Is Trump an evangelical candidate?

Donald Trump’s turbulent presidential campaign has not only created a rift in the GOP establishment, but it has also exposed a divide in the evangelical community. Evangelical Protestants within the Republican Party are aggressively split on their opinions of the highest-polling nominee, calling into question this campaign the long-standing tradition in U.S. politics that voters prefer candidates with strong faith beliefs.

Although Trump is a professing Presbyterian, recent surveys from the Pew Research Center gathered that just 30 percent of U.S. adults view the Republican frontrunner as being “somewhat” religious. No other candidate, Republican or Democrat, scores lower. According to another poll conducted by Public Religion Research Institute, a surprising 53 percent of white evangelical Protestants have a favorable opinion of Trump.

It is unconventional (since at least the Reagan era) that a presidential candidate with a highly questioned faith would win the majority of the evangelical vote. So why does Trump’s support from evangelicals continue to grow? 64 percent of evangelicals, for example, claim that a pro-life stance will have “a lot” of impact on who they vote for in 2016. But Trump was, in his own words, “very pro-choice” until recently, with many still finding his current position ambiguous.

Along with a growing support from the general public of evangelicals, just this past week Jerry Falwell Jr., president of Liberty University, the largest evangelical university in the world, publicly endorsed Donald Trump. Falwell said, “I am proud to offer my endorsement of Donald J. Trump for President of the United States. He is a successful executive and entrepreneur, a wonderful father and a man who I believe can lead our country to greatness again.” Falwell’s endorsement came just a week after he told his student body in the auditorium that “the school did not endorse candidates,” as he pointed to speakers on both sides of the aisle. It may seem strange to some that an influential leader of the Religious Right would endorse a candidate that has admitted to having multiple affairs, continuously uses vulgar language on the campaign trail and has gained a majority of his media attention because of racist and sexist remarks made in public.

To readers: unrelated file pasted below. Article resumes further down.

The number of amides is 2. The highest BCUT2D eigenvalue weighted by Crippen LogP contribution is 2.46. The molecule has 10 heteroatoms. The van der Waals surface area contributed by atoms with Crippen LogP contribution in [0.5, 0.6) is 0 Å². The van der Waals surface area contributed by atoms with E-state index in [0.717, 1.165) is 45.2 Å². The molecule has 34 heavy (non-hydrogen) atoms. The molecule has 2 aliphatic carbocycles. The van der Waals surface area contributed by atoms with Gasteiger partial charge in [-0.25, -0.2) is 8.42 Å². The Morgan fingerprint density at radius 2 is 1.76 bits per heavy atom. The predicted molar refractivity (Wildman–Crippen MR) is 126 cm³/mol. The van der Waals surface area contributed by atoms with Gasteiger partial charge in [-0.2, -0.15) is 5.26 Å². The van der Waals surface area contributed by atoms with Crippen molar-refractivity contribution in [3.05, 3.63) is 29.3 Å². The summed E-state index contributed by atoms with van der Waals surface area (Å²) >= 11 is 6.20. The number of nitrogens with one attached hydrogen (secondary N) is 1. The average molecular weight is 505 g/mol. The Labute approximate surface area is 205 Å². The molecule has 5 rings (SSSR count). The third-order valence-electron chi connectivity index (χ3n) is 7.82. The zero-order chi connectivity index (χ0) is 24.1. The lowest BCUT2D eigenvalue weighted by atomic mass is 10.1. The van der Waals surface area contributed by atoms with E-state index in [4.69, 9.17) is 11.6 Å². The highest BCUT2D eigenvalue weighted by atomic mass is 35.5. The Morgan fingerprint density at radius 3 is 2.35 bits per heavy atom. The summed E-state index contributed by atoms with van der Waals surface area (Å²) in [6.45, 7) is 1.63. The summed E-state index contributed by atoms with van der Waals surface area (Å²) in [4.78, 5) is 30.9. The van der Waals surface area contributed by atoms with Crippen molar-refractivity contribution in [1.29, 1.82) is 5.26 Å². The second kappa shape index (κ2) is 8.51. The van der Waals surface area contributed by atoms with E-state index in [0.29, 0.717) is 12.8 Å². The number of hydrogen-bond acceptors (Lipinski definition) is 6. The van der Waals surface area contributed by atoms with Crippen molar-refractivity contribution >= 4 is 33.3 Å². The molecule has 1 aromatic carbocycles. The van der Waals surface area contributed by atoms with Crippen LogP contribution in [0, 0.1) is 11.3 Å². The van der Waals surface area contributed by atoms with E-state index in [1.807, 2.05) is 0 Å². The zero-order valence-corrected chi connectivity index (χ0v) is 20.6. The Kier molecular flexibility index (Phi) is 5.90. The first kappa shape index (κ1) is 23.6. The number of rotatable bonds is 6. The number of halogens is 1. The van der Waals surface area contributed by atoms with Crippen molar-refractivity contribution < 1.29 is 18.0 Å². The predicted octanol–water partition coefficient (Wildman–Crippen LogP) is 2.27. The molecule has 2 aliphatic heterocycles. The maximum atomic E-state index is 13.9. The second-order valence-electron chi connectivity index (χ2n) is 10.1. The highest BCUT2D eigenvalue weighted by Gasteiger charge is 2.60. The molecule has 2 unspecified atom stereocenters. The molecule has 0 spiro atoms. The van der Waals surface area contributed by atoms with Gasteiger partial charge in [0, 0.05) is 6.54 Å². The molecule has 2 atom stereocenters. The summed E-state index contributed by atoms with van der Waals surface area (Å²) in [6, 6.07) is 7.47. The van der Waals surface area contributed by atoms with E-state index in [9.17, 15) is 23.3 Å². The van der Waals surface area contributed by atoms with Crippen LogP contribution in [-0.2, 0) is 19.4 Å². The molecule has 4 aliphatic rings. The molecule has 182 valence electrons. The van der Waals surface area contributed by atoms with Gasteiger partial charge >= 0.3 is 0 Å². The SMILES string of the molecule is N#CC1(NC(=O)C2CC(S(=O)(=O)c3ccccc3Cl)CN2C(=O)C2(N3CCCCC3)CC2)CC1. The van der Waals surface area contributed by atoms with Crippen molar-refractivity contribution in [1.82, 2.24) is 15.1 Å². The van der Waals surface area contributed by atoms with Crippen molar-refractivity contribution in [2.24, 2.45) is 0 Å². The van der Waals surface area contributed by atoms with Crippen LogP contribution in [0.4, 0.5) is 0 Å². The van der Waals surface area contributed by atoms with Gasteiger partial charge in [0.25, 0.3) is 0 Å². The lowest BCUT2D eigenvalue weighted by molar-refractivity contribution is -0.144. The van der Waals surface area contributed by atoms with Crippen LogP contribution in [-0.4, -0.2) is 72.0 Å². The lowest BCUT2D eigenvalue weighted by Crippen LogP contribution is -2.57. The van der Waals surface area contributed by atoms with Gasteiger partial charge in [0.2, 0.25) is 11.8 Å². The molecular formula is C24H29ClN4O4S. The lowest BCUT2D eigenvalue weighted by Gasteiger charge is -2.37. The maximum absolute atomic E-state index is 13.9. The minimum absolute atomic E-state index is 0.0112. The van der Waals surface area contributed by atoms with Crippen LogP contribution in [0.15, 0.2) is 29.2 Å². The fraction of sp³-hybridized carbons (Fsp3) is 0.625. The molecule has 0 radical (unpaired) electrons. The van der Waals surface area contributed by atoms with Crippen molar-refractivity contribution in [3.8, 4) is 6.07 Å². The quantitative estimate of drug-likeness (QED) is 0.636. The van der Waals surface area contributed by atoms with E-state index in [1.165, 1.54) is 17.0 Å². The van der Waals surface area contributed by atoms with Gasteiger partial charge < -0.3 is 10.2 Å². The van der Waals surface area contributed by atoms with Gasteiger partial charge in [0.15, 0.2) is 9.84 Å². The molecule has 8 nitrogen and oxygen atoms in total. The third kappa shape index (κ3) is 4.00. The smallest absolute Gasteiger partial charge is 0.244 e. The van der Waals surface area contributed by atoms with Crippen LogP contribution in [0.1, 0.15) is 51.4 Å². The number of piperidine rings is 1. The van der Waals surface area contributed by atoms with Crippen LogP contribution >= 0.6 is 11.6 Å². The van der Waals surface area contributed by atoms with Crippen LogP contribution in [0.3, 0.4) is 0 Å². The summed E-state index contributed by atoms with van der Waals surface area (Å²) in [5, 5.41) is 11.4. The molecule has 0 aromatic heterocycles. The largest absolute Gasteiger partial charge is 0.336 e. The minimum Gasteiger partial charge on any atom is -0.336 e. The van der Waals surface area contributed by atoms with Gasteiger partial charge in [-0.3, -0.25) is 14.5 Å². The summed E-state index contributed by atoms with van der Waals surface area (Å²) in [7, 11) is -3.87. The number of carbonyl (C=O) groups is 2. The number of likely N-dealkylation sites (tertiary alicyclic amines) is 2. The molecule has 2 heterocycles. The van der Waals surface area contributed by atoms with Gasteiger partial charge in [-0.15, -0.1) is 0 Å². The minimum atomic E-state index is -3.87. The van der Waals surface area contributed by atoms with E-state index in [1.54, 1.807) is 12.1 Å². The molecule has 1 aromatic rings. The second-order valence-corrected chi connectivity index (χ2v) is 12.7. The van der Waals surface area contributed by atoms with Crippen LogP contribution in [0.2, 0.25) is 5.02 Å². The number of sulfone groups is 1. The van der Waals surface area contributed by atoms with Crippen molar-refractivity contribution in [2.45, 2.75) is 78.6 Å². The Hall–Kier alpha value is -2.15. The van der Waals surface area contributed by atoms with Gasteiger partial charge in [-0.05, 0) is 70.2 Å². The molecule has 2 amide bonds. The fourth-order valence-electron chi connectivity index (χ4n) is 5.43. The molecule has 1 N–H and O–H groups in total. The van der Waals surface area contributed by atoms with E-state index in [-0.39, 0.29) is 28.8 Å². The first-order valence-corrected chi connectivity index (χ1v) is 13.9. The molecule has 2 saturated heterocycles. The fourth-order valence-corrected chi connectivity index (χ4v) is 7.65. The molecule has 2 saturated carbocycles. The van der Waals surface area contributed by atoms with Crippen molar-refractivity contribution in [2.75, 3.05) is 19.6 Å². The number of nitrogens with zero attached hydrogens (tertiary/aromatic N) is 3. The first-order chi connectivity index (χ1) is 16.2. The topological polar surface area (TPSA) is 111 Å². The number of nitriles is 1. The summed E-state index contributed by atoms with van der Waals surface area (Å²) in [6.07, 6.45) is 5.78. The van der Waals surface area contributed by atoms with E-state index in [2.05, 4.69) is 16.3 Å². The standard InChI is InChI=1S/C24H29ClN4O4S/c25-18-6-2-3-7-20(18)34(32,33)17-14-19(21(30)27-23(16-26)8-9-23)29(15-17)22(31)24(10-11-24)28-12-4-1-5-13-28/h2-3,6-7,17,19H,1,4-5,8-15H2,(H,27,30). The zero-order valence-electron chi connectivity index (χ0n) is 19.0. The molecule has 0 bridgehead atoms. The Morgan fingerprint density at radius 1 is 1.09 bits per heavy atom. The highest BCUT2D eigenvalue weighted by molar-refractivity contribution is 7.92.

But many evangelical leaders showed great concern at the endorsement, especially Russell Moore, a prominent evangelical theologian, ethicist and preacher. Moore did not hold back in his criticism to Falwell, sending tweets at him that read, “This would be hilarious if it weren’t so counter to the mission of the gospel of Jesus Christ. #TrumpatLiberty,” and “Evangelicals can love a golden calf, as long as Aaron promises to make Mexico pay for it,” among several other similar remarks.

John Stemberger, president of the Florida Family Policy Council, also had strong words on the matter, stating in an interview that “The late Dr. Jerry Falwell Sr. would be rolling over in his grave if he knew the son who bore his name had endorsed the most immoral and ungodly man to ever run for president of the United States. … It is one thing to allow the free exchange of ideas, even bad ideas, among college students on a Christian campus. It is quite another to give a glowing endorsement-like introduction calling Donald Trump.”

Although polls indicate that Trump has a strong support from evangelicals, sociologist Michael Lindsay, among others, believes that the support comes from the “evangelical populists,” represented by the “faithful masses you might see profiled on cable television.” However, he believes that Trump lacks the backing of the “evangelical cosmopolitans,” represented by the cultural elites, especially academic and ministerial leaders.

According to Lindsay, “Cosmopolitan evangelicals are more in support of Marco Rubio — unlike Falwell’s endorsement of Trump, which pleased the populists. The only candidate that embodies many of the characteristics of cosmopolitan evangelicals but is able to appeal to populists may be Ted Cruz.”

Lindsay gathered from his research that opinions of high-ranking evangelicals should not be assumed to fully reflect those that they claim to represent. For example, 63 percent of evangelicals said they believed America “should make a serious effort to deport all illegal immigrants back to their home countries.” This is in opposition to the vast majority of evangelical leaders, who offered a clear call for immigration reform. There was perhaps a time when ordinary evangelicals followed closely behind their respective leaders, but if so, that no longer seems to be the case. “The media makes a mistake when they take the opinion of an evangelical leader or leaders and assume this implies broad evangelical support. Evangelical political support is splintering and has spread across the political spectrum.”